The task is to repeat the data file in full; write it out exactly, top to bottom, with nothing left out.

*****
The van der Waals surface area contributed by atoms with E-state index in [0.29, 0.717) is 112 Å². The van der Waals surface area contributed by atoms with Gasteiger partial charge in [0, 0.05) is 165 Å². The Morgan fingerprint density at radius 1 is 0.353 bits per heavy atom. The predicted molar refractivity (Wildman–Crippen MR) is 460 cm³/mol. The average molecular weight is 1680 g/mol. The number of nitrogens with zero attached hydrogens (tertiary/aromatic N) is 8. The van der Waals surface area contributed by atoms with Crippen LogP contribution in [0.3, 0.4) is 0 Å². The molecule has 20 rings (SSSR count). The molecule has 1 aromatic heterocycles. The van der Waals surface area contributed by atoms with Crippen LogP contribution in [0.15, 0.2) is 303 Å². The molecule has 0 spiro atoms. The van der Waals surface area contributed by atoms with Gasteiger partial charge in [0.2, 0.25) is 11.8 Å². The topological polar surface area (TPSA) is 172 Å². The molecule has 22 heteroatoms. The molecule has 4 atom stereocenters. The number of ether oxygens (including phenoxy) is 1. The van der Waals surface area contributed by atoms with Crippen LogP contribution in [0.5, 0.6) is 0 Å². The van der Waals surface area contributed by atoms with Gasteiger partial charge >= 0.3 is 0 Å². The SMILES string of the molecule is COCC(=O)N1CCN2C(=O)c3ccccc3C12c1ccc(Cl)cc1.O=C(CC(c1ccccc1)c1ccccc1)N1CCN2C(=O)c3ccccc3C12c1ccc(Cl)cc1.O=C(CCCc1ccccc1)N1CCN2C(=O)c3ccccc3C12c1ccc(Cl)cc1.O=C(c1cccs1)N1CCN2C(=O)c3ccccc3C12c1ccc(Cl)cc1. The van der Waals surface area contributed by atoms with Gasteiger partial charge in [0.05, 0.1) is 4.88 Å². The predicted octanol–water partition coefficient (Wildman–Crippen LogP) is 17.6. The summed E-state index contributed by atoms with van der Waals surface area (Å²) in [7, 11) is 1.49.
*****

The van der Waals surface area contributed by atoms with E-state index in [0.29, 0.717) is 112 Å². The van der Waals surface area contributed by atoms with Gasteiger partial charge in [0, 0.05) is 165 Å². The Morgan fingerprint density at radius 1 is 0.353 bits per heavy atom. The predicted molar refractivity (Wildman–Crippen MR) is 460 cm³/mol. The average molecular weight is 1680 g/mol. The number of nitrogens with zero attached hydrogens (tertiary/aromatic N) is 8. The van der Waals surface area contributed by atoms with Crippen LogP contribution in [0.3, 0.4) is 0 Å². The molecule has 20 rings (SSSR count). The molecule has 1 aromatic heterocycles. The van der Waals surface area contributed by atoms with Crippen LogP contribution in [0.15, 0.2) is 303 Å². The molecule has 0 spiro atoms. The van der Waals surface area contributed by atoms with Gasteiger partial charge in [0.2, 0.25) is 11.8 Å². The topological polar surface area (TPSA) is 172 Å². The molecule has 22 heteroatoms. The molecule has 4 atom stereocenters. The number of ether oxygens (including phenoxy) is 1. The van der Waals surface area contributed by atoms with Crippen LogP contribution in [0.5, 0.6) is 0 Å². The van der Waals surface area contributed by atoms with Gasteiger partial charge >= 0.3 is 0 Å². The SMILES string of the molecule is COCC(=O)N1CCN2C(=O)c3ccccc3C12c1ccc(Cl)cc1.O=C(CC(c1ccccc1)c1ccccc1)N1CCN2C(=O)c3ccccc3C12c1ccc(Cl)cc1.O=C(CCCc1ccccc1)N1CCN2C(=O)c3ccccc3C12c1ccc(Cl)cc1.O=C(c1cccs1)N1CCN2C(=O)c3ccccc3C12c1ccc(Cl)cc1. The van der Waals surface area contributed by atoms with Gasteiger partial charge in [0.05, 0.1) is 4.88 Å². The predicted octanol–water partition coefficient (Wildman–Crippen LogP) is 17.6. The summed E-state index contributed by atoms with van der Waals surface area (Å²) in [7, 11) is 1.49.